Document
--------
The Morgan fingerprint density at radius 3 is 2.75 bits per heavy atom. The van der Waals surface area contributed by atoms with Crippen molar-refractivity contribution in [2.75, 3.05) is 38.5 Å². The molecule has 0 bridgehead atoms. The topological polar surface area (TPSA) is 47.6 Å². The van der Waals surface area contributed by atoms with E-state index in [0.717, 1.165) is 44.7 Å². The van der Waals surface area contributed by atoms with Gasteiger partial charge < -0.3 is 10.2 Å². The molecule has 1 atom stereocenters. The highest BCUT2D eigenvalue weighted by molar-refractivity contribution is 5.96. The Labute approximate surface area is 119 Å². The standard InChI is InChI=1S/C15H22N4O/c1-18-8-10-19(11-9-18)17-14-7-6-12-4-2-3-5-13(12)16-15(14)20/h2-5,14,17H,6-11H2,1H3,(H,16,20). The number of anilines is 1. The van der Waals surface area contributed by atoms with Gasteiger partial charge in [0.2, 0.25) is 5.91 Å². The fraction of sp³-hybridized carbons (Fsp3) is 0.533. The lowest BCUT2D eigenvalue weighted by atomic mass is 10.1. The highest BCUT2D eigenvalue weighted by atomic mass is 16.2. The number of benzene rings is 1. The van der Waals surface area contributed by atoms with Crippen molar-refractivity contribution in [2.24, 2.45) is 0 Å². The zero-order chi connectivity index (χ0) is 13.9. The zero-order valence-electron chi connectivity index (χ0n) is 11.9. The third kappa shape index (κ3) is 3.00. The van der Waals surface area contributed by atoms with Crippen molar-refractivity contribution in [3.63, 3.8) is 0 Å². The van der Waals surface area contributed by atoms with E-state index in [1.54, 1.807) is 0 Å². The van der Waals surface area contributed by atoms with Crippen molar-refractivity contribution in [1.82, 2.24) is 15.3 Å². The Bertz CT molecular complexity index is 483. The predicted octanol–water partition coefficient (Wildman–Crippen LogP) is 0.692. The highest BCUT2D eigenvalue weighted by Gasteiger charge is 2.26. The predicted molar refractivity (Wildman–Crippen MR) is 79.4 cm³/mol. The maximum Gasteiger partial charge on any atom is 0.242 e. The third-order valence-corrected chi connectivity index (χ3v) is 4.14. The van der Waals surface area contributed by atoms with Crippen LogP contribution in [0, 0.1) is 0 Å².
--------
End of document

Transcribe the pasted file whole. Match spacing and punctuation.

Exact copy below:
The Morgan fingerprint density at radius 3 is 2.75 bits per heavy atom. The van der Waals surface area contributed by atoms with Crippen molar-refractivity contribution in [2.75, 3.05) is 38.5 Å². The molecule has 0 bridgehead atoms. The topological polar surface area (TPSA) is 47.6 Å². The van der Waals surface area contributed by atoms with E-state index in [0.717, 1.165) is 44.7 Å². The van der Waals surface area contributed by atoms with Gasteiger partial charge < -0.3 is 10.2 Å². The molecule has 1 atom stereocenters. The highest BCUT2D eigenvalue weighted by molar-refractivity contribution is 5.96. The Labute approximate surface area is 119 Å². The standard InChI is InChI=1S/C15H22N4O/c1-18-8-10-19(11-9-18)17-14-7-6-12-4-2-3-5-13(12)16-15(14)20/h2-5,14,17H,6-11H2,1H3,(H,16,20). The number of anilines is 1. The van der Waals surface area contributed by atoms with Gasteiger partial charge in [0.2, 0.25) is 5.91 Å². The fraction of sp³-hybridized carbons (Fsp3) is 0.533. The lowest BCUT2D eigenvalue weighted by atomic mass is 10.1. The highest BCUT2D eigenvalue weighted by atomic mass is 16.2. The number of benzene rings is 1. The van der Waals surface area contributed by atoms with Crippen molar-refractivity contribution in [2.24, 2.45) is 0 Å². The zero-order chi connectivity index (χ0) is 13.9. The zero-order valence-electron chi connectivity index (χ0n) is 11.9. The third kappa shape index (κ3) is 3.00. The van der Waals surface area contributed by atoms with Crippen molar-refractivity contribution in [3.63, 3.8) is 0 Å². The van der Waals surface area contributed by atoms with E-state index in [1.54, 1.807) is 0 Å². The van der Waals surface area contributed by atoms with Crippen molar-refractivity contribution in [1.82, 2.24) is 15.3 Å². The Bertz CT molecular complexity index is 483. The predicted octanol–water partition coefficient (Wildman–Crippen LogP) is 0.692. The highest BCUT2D eigenvalue weighted by Gasteiger charge is 2.26. The predicted molar refractivity (Wildman–Crippen MR) is 79.4 cm³/mol. The maximum Gasteiger partial charge on any atom is 0.242 e. The third-order valence-corrected chi connectivity index (χ3v) is 4.14. The van der Waals surface area contributed by atoms with Crippen LogP contribution in [0, 0.1) is 0 Å².